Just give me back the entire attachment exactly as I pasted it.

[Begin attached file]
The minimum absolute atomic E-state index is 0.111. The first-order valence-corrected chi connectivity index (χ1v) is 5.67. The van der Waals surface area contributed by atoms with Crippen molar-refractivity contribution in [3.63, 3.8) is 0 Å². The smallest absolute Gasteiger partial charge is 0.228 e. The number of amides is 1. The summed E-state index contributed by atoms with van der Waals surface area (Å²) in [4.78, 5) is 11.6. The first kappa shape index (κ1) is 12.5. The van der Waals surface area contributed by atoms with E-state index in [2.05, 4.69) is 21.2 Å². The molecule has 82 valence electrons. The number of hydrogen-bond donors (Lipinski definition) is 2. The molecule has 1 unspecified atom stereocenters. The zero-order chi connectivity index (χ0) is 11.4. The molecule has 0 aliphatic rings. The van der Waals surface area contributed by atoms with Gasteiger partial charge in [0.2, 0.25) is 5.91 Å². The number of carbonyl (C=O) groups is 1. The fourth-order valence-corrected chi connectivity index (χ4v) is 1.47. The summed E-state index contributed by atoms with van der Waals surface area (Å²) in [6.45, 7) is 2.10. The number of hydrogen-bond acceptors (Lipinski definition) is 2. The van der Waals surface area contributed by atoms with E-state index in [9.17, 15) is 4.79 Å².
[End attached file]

The minimum absolute atomic E-state index is 0.111. The first-order valence-corrected chi connectivity index (χ1v) is 5.67. The van der Waals surface area contributed by atoms with Crippen molar-refractivity contribution in [3.63, 3.8) is 0 Å². The smallest absolute Gasteiger partial charge is 0.228 e. The number of amides is 1. The summed E-state index contributed by atoms with van der Waals surface area (Å²) in [4.78, 5) is 11.6. The first kappa shape index (κ1) is 12.5. The van der Waals surface area contributed by atoms with E-state index in [2.05, 4.69) is 21.2 Å². The molecule has 82 valence electrons. The number of hydrogen-bond donors (Lipinski definition) is 2. The molecule has 1 unspecified atom stereocenters. The zero-order chi connectivity index (χ0) is 11.4. The molecule has 0 aliphatic rings. The van der Waals surface area contributed by atoms with Gasteiger partial charge in [0.2, 0.25) is 5.91 Å². The number of carbonyl (C=O) groups is 1. The fourth-order valence-corrected chi connectivity index (χ4v) is 1.47. The summed E-state index contributed by atoms with van der Waals surface area (Å²) in [6.45, 7) is 2.10. The number of hydrogen-bond acceptors (Lipinski definition) is 2. The van der Waals surface area contributed by atoms with E-state index in [9.17, 15) is 4.79 Å².